Probe Microphone measurements and Hearing Aids

How do you prove a hearing aid is working correctly: Probe Microphone measurements and Hearing Aids

One thing that all audiologist and hearing aid specialist ask after fitting a hearing aid is “How does that sound”. The problem is that most first time hearing aid users do not know how a hearing aid is supposed to sound. Several years ago hearing scientist developed a method to measure how the hearing aid was working so that we could have an objective measurement of how the hearing aid was sounding. This test is called Real Ear Measurements. Instead of “how does that sound?” we can measure what the hearing aid is actually doing.

Real Ear has several sub-tests: Speech Mapping, Automatic Gain Control, American National Standard Institute protocol and others. For my offices in Las Vegas and Henderson we most frequently use Speech Mapping. Speech Mapping involves placing a microphone into the ear canal and then inserting a hearing aid. The equipment measures the response of the hearing aid and compares it to established targets based on the individuals hearing loss. It really takes the guess work out of the hearing aid fitting.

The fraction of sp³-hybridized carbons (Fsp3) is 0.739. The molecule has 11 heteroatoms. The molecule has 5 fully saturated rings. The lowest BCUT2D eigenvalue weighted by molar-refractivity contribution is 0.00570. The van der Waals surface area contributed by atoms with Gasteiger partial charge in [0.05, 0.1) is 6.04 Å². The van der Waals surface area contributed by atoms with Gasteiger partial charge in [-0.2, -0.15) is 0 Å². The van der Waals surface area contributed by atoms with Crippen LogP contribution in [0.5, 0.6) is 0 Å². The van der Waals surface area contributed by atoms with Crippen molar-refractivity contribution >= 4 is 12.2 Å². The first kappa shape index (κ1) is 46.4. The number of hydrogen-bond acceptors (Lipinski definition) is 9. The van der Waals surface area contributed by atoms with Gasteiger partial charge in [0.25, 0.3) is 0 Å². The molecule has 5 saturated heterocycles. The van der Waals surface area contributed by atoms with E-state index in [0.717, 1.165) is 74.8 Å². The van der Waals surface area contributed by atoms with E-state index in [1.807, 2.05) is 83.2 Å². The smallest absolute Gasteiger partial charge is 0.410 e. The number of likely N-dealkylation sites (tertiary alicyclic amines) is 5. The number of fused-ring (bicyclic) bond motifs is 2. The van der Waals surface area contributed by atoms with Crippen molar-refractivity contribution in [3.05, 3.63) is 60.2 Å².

According to a report in Consumer Reports only 25 percent of hearing healthcare providers use Real Ear measurements. I would contend that the actual number is much lower than that. During my schooling I did rotations at several audiology clinics. Two of nine clinics used Real Ear measurements on a regular basis. I cannot say with certainty but to my knowledge Desert Valley Audiology is the only hearing aid clinic in the Las Vegas valley that performs Real Ear on every patient.

From my experience the results of Real Ear show that the factory setting of the hearing aid is correct about 70 percent of the time. The other 30 percent of the time I have to make changes to the hearing aid setting based on the results of Real Ear.

As part of the Veteran’s Administration hearing aid fitting protocol the audiologist is required to verify benefit. One of the most widely accepted methods of verification is Real Ear Measures.

When I visit with colleagues at conferences I constantly stress the importance of Real Ear measurements. If you do not verify the hearing aid setting your fitting is only as good as “how does that sound”. If your hearing aid clinic does not offer Real Ear testing ask them why. Then after they give you an excuse to why it is not needed ask them why Consumer Reports and the Veteran’s Administration both say it is needed.

Desert Valley Audiology does Real Ear testing on every single patient that we fit with hearing aids.